Leslie: Do you remember which days you ate which foods?

Bob: I seem to recall that the boarding house where I ate in Osby served mashed potatoes with milk and a very small piece of pork for Tuesday dinner, Wednesday was brown beans with again a small piece of pork, and on Thursday it was pea soup with a small amount of ham for flavoring. Friday we had pytt i panna which consisted of potatoes chopped in small cubes and anything left over during the week - then fried with onions. Black rye bread was served with all meals but without butter or even lard. This was the cheapest boarding house in town for good reason. But I'm not sure the memory of a kid in his mid teens is completely reliable.

Leslie: Thanks, Bob. Cody tells me he doesn't eat specific foods on specific days, either in school or at home, but I've read that yellow pea soup served with pork, mustard, and pancakes on the side continues to be a common meal in restaurants and households on Thursdays.

Hi Eric, what kind of food did you eat when you visited Sweden?

Esther as
a young woman
Eric: In 1973 my grandmother Esther lived in a typical red cottage on a small plot of land near her childhood home in Marklunde. She grew an assortment of vegetables in her modest garden. My favorite of all of her veggie dishes was rhubarb pudding. She had some chickens running around and each morning I would search in hopes of finding some eggs for breakfast. My favorite breakfast was a thick gob of butter slathered on bread, cold fish, and cheese, with a glass of milk. Yum! It's still my favorite.

I foraged for berries in the countryside and would bring home a pail or two. It was the first time I'd ever seen a gooseberry. Grandma had a pot with coils that went from one pot to another which she used to distill the crushed berries down to a highly concentrated juice. She canned them in jars and stored them in the root cellar next to her other preserved foods. Instead of Coke, or other store-bought drinks, we would just pour a little concentrated juice into a cup, add water, and voila! a delicious nutritious soft drink!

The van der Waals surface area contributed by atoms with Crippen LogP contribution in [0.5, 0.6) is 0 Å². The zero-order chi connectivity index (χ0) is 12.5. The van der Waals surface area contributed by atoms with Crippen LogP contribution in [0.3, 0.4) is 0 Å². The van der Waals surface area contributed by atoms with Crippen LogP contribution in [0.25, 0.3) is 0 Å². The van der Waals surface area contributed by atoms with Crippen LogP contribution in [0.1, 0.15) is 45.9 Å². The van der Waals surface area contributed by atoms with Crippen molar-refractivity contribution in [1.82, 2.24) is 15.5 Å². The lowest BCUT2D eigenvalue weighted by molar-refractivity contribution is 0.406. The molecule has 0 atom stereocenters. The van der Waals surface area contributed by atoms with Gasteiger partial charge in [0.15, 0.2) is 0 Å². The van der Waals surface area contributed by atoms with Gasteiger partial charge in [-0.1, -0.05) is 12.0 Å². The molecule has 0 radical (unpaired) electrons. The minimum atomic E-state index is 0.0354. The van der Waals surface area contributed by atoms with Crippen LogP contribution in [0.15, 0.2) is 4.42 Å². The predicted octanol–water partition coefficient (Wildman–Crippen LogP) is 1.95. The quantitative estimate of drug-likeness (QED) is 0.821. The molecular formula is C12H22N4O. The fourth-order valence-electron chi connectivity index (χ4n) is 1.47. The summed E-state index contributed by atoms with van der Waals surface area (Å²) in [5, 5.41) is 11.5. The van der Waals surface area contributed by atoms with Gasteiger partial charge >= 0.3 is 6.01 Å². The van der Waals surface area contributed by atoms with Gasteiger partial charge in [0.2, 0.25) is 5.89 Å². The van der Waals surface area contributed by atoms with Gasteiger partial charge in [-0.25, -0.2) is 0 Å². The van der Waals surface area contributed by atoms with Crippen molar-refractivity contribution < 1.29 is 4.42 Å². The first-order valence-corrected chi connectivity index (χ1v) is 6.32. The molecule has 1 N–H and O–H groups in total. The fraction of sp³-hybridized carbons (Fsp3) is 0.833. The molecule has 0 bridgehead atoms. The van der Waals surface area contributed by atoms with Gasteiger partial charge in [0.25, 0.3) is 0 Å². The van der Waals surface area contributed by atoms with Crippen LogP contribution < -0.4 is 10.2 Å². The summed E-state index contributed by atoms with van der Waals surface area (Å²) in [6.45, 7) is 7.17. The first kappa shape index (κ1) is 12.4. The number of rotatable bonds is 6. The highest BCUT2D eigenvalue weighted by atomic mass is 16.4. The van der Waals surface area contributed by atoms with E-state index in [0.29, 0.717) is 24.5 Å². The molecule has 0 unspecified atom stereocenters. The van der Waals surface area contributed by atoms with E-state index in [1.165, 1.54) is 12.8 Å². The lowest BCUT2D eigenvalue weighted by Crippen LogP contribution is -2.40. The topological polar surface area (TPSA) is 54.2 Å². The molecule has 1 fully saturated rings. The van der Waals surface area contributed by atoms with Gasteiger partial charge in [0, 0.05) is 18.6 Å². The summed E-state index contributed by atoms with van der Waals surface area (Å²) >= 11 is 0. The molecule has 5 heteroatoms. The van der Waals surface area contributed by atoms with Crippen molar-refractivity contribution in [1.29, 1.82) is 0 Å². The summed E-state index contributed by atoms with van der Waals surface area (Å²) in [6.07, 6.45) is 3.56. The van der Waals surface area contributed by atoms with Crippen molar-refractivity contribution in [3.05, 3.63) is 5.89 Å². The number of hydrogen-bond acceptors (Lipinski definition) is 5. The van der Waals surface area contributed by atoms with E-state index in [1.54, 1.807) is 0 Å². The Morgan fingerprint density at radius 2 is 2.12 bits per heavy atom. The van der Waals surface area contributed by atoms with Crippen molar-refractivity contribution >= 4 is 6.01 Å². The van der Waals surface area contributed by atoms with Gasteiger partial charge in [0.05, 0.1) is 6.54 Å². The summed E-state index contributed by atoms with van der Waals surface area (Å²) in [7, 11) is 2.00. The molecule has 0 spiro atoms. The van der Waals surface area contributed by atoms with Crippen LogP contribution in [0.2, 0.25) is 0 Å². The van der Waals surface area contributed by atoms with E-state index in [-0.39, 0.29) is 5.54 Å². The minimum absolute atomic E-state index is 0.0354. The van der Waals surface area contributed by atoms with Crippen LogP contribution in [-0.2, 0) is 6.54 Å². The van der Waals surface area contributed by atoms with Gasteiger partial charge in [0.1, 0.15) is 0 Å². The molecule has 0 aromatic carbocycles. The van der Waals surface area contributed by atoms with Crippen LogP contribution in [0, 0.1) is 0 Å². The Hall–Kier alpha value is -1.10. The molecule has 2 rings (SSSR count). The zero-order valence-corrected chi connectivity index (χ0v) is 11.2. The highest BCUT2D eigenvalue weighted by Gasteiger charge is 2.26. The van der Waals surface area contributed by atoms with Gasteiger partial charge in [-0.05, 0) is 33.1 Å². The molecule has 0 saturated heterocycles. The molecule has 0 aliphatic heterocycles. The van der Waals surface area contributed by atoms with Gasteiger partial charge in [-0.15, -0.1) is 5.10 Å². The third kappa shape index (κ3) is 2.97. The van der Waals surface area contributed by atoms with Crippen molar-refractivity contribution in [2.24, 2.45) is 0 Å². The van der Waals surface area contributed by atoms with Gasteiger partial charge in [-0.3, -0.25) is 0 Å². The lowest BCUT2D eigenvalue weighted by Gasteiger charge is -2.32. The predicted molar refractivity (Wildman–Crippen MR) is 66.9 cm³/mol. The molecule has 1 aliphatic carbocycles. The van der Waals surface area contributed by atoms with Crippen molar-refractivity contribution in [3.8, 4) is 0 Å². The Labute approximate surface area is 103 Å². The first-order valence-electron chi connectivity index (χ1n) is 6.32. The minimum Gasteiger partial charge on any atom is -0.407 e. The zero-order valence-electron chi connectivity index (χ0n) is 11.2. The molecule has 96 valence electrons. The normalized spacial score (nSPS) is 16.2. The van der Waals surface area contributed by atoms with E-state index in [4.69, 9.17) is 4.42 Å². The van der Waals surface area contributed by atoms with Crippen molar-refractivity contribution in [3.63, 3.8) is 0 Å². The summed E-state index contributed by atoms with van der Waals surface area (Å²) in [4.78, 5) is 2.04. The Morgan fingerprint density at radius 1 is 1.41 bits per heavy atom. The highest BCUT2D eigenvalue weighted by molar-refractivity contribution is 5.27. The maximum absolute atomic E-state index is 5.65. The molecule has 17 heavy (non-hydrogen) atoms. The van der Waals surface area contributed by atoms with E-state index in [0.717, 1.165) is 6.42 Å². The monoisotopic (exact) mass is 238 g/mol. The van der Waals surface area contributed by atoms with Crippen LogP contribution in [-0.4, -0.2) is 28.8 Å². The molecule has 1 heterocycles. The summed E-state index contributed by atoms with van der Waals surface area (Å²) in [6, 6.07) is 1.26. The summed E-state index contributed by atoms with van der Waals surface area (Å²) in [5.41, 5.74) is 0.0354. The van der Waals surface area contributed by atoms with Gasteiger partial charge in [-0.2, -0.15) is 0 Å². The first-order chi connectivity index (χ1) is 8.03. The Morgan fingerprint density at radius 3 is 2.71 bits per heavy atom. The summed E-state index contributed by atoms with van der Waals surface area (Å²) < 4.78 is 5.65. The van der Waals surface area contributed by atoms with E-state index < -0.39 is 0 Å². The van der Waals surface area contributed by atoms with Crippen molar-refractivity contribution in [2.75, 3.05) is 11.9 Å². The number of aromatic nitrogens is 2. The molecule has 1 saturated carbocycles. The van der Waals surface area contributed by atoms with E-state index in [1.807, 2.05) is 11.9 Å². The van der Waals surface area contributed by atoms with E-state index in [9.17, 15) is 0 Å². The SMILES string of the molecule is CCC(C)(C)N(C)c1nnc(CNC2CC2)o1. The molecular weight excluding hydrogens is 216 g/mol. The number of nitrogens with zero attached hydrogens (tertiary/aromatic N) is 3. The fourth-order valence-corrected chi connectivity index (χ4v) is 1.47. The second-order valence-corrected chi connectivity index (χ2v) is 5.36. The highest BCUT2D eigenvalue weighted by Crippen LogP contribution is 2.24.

Leslie: Do you have any food memories with your grandmother?

Eric: Yes, I was invited to have a meal at a relative's house. I'm sure there were a variety of foods but I can only remember there being fish, cheese, butter, and bread. What I remember quite vividly, however, was my grandmother handing me a plate containing one lonely piece of bread with some food piled on it. I thought she had forgotten to put the second piece of bread on top, so I requested another piece. She explained that it was an open-faced sandwich and that this is how it was done in Sweden. Second slice denied.